Walking instructions: Continue along Schenck Avenue one block to Dumont Avenue, then turn right. Note the unsigned community garden of Barbey Street Block Association where gardener Don likes to say they grow “southern vegetables: cucumbers, tomatoes, and collard greens.” Continue two more blocks along Dumont Avenue, then make a left onto Warwick Street. The walk to Pitkin Avenue will pass Warwick Green Glow garden which is in need of new gardeners. There are demographic shifts happening in our city– a few other once vital garden spaces need new energy too. We’ll soon pass Gregory’s Garden (off Belmont Avenue) where many bird feeders abound. Make a right on Pitkin Avenue. Halfway down the block stands the tour’s newest garden (founded in 2012):
Stop 3: El Jardin del Pueblo/The People’s Garden (2358-2362 Pitkin Avenue just between Warwick and Ashford streets)
This is the newest site we’re touring together. It was founded in 2012. The power of teenagers is on display here. They are the primary chicken coup minders. Adult garden members feed chickens and supply them fresh water on weekends making a complete system. The People’s Garden is following a centuries-old local tradition of keeping livestock. The book A History of New Lots Brooklyn by Landesman tells us local farms included dairy cows, chickens, horses, swine, and oxen. We also learn they grew corn, wheat, potatoes, and a wide range of market vegetables aside from hay for on-site use.
One can see the advantages of strong institutional support. Like UCC Youth Farm, there is running water and an exceptional level of maintenance and capital investment. Both sites have greenhouses and substantial storm water collection and distribution systems. Climate, soil, water, and sunlight determine garden character. This one can be very windy.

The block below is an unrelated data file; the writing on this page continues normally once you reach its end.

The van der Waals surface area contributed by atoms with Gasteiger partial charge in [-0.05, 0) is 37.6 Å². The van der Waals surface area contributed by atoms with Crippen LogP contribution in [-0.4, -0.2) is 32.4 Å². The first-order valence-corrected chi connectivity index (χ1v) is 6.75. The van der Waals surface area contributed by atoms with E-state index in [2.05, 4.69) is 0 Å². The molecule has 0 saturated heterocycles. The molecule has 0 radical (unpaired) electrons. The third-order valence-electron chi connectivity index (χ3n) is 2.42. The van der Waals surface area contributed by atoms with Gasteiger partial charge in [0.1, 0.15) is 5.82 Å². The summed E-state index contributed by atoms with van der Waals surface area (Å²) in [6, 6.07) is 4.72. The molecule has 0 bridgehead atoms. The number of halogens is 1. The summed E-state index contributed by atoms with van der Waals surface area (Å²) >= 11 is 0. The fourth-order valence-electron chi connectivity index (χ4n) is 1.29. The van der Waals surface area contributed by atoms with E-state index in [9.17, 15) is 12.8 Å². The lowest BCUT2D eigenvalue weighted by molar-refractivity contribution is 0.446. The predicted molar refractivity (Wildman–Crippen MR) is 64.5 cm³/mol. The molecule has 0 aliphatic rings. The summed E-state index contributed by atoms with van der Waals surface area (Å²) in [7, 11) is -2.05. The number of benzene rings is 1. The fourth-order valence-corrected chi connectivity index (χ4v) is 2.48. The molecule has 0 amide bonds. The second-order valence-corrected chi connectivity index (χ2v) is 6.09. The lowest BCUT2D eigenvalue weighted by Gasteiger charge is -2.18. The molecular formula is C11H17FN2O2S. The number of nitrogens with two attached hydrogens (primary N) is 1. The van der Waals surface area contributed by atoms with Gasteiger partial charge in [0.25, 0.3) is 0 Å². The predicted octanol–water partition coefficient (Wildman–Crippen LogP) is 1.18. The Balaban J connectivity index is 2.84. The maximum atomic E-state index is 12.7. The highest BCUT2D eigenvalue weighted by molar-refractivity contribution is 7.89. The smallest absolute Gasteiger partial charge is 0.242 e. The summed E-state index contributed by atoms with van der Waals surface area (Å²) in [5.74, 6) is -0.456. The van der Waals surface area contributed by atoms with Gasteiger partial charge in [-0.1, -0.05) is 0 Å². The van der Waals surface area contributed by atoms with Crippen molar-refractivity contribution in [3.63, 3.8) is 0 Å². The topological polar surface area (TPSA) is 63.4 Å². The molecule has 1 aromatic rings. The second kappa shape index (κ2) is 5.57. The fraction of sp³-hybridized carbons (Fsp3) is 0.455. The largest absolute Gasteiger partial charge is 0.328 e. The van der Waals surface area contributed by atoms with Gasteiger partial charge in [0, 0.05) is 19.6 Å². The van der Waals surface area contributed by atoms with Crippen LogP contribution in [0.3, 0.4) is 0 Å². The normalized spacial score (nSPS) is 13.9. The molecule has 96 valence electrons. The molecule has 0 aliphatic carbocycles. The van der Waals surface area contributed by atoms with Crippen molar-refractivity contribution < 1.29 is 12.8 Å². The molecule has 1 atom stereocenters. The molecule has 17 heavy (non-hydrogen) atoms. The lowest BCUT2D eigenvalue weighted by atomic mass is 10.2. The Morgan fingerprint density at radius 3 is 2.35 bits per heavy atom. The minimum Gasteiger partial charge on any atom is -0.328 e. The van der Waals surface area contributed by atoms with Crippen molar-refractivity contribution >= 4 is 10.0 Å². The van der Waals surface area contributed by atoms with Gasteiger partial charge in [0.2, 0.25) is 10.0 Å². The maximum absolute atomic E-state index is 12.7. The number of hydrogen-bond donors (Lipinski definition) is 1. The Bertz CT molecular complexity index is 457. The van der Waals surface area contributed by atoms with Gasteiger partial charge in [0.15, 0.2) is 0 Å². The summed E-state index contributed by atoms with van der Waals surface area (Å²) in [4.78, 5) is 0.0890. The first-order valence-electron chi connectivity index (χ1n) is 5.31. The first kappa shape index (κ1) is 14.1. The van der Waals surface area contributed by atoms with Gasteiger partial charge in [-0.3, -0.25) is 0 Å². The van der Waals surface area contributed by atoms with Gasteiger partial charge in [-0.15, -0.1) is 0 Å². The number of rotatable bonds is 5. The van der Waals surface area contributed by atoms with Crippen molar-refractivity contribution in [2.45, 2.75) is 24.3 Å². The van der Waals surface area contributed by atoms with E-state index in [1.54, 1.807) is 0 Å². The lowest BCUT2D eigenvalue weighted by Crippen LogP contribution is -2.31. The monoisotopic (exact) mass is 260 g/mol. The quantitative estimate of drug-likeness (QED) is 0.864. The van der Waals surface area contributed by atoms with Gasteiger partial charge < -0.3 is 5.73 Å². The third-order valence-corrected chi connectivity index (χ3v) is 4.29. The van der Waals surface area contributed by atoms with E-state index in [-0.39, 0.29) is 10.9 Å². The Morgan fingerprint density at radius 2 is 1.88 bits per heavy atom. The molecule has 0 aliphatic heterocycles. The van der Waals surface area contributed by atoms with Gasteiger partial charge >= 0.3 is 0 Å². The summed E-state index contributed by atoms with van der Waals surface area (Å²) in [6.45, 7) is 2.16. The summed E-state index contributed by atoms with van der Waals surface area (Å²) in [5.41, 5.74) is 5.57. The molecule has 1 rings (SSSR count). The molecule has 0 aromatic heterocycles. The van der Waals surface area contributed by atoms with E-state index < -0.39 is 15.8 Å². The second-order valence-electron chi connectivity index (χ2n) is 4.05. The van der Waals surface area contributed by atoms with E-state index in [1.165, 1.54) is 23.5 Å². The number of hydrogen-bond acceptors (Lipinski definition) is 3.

Large colorful murals are a big part of the community garden tradition (as at Triple R depicted below near our route). Here, you’ll find a big and beautiful one. This is a great space to acknowledge an important partner to local gardens. They’re ARTs East New York.
Walking instructions: cross to the other side of Pitkin Avenue at the next light walking in the same direction as before. Beyond Ashford Street and at the corner of Cleveland Street stands Floral Vineyard Garden.
Stop 4: Floral Vineyard Community Garden (2381 Pitkin Avenue @ Cleveland Street)
You’ve arrived at the newest showcase of Isabahlia Ladies of Elegance Foundation who are the main care-takers here beginning 2013. Previously, neighbors knew this garden as the beauty patch of Mother Oliver who worships at the Baptist church next door. Other gardeners worked with her to green this multi-generational space on a busy commercial street. This garden’s struggles and triumphs exemplify many of the same maturity. Ms. Oliver began gardening here in 1992 as “something to do after work.” Shade trees, benches, a sun shelter, a shed, built-in oven and pergola for vines reflect the many ways this garden is enjoyed! What is the traditional harvest here? She loves growing flowers and edibles like cucumbers, bitter melons, lima beans, black-eyed peas, and much more. She grew up with horticulture in her native Georgia where she grew cotton, corn, peanuts, tomatoes, peas, beans, and turnips until her early twenties.
Walking instructions: Our final destination shares Cleveland Street just yards away one-third into Cleveland on the opposite side of the street and away from busy Pitkin Avenue.
Conclude: Cleveland Vegetable Garden (433 Cleveland Street off Pitkin Avenue)
Cleveland Vegetable Garden is the domain of Ms. Sampson and friends! Garden fresh cooking follows the relaxed activity of this bountiful lot. Gardening is all about collaboration.
This and many sites, benefit from periodic support from Brooklyn GreenBridge, the NYC Compost Project, the Citizen’s Committee for New York City, Grow NYC, and Build it Green (has become a reliable source of wood to neighboring gardens in recent years too). The NYC Community Garden Coalition is an advocacy group gardeners can join and leverage political power through as well.
B15 bus @ intersection of New Lots Ave. and Schenck Avenue
No.3 train to Van Siclen to arrive/ C train at Shepherd Avenue to get home after tour
Cabs Services of East New York: 810 (718-235-5000) and New Lots (718-272-2222)
There are many more community gardens within East New York. We encourage you to explore! Morgan Powell dedicates this tour to Wangari Maathai!